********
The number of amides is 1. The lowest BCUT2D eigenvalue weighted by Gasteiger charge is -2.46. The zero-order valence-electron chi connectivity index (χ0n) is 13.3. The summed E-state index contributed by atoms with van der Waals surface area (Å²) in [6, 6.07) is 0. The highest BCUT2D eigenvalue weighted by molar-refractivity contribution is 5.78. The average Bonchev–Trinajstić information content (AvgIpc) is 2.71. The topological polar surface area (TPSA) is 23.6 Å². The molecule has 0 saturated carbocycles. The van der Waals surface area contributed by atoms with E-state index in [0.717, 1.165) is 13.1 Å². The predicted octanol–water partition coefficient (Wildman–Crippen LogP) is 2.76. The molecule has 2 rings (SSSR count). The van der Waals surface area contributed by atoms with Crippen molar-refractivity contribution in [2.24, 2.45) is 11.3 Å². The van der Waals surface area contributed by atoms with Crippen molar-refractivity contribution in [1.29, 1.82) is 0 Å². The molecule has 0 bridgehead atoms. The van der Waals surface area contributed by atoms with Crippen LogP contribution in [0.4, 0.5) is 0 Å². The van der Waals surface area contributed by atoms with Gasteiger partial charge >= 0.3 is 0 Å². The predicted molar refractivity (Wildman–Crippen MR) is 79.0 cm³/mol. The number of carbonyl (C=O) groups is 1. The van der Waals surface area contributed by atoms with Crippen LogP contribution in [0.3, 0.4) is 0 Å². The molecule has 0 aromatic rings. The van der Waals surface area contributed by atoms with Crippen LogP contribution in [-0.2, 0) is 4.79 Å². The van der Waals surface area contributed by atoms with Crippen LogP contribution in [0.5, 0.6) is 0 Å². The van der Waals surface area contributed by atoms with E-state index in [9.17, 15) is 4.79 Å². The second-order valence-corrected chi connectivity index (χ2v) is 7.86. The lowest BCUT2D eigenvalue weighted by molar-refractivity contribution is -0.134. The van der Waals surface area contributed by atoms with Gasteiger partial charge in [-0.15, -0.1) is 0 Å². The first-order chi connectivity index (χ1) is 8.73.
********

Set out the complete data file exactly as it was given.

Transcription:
The number of amides is 1. The lowest BCUT2D eigenvalue weighted by Gasteiger charge is -2.46. The zero-order valence-electron chi connectivity index (χ0n) is 13.3. The summed E-state index contributed by atoms with van der Waals surface area (Å²) in [6, 6.07) is 0. The highest BCUT2D eigenvalue weighted by molar-refractivity contribution is 5.78. The average Bonchev–Trinajstić information content (AvgIpc) is 2.71. The topological polar surface area (TPSA) is 23.6 Å². The molecule has 0 saturated carbocycles. The van der Waals surface area contributed by atoms with E-state index in [0.717, 1.165) is 13.1 Å². The predicted octanol–water partition coefficient (Wildman–Crippen LogP) is 2.76. The molecule has 2 rings (SSSR count). The van der Waals surface area contributed by atoms with Crippen molar-refractivity contribution in [2.24, 2.45) is 11.3 Å². The van der Waals surface area contributed by atoms with Crippen molar-refractivity contribution in [1.29, 1.82) is 0 Å². The molecule has 0 bridgehead atoms. The van der Waals surface area contributed by atoms with Crippen LogP contribution in [0.4, 0.5) is 0 Å². The van der Waals surface area contributed by atoms with Gasteiger partial charge >= 0.3 is 0 Å². The predicted molar refractivity (Wildman–Crippen MR) is 79.0 cm³/mol. The number of carbonyl (C=O) groups is 1. The van der Waals surface area contributed by atoms with Crippen LogP contribution in [0.3, 0.4) is 0 Å². The molecule has 0 aromatic rings. The van der Waals surface area contributed by atoms with Crippen LogP contribution in [-0.2, 0) is 4.79 Å². The van der Waals surface area contributed by atoms with Crippen LogP contribution in [0.5, 0.6) is 0 Å². The van der Waals surface area contributed by atoms with E-state index in [9.17, 15) is 4.79 Å². The second-order valence-corrected chi connectivity index (χ2v) is 7.86. The lowest BCUT2D eigenvalue weighted by molar-refractivity contribution is -0.134. The van der Waals surface area contributed by atoms with Gasteiger partial charge in [-0.15, -0.1) is 0 Å². The first-order chi connectivity index (χ1) is 8.73.